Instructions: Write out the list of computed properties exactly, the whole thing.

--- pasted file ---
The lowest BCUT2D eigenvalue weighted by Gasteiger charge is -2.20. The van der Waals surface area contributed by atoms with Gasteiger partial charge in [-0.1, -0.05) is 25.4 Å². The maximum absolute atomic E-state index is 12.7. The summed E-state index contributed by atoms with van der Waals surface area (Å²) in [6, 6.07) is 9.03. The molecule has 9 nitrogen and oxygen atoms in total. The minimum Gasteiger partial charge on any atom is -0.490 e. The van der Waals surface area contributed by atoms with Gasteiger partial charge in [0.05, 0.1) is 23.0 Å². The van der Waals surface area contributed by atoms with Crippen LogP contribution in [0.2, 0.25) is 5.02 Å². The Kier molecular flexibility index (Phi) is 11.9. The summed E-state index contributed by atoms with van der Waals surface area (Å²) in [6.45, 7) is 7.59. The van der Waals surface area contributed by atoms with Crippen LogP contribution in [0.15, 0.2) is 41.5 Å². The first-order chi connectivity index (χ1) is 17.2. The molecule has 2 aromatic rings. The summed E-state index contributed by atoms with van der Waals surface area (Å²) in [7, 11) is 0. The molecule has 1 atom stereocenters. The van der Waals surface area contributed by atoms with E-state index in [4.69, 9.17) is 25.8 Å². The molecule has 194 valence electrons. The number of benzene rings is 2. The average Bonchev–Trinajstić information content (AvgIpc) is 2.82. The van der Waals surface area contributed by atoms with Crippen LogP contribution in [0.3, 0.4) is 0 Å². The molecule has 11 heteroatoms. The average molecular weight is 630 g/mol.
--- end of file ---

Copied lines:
The lowest BCUT2D eigenvalue weighted by Gasteiger charge is -2.20. The van der Waals surface area contributed by atoms with Gasteiger partial charge in [-0.1, -0.05) is 25.4 Å². The maximum absolute atomic E-state index is 12.7. The summed E-state index contributed by atoms with van der Waals surface area (Å²) in [6, 6.07) is 9.03. The molecule has 9 nitrogen and oxygen atoms in total. The minimum Gasteiger partial charge on any atom is -0.490 e. The van der Waals surface area contributed by atoms with Gasteiger partial charge in [0.05, 0.1) is 23.0 Å². The van der Waals surface area contributed by atoms with Crippen LogP contribution in [0.2, 0.25) is 5.02 Å². The Kier molecular flexibility index (Phi) is 11.9. The summed E-state index contributed by atoms with van der Waals surface area (Å²) in [6.45, 7) is 7.59. The van der Waals surface area contributed by atoms with Crippen LogP contribution in [0.15, 0.2) is 41.5 Å². The first-order chi connectivity index (χ1) is 17.2. The molecule has 2 aromatic rings. The summed E-state index contributed by atoms with van der Waals surface area (Å²) in [7, 11) is 0. The molecule has 1 atom stereocenters. The van der Waals surface area contributed by atoms with E-state index in [4.69, 9.17) is 25.8 Å². The molecule has 194 valence electrons. The number of benzene rings is 2. The average Bonchev–Trinajstić information content (AvgIpc) is 2.82. The van der Waals surface area contributed by atoms with Crippen LogP contribution in [0.3, 0.4) is 0 Å². The molecule has 11 heteroatoms. The average molecular weight is 630 g/mol.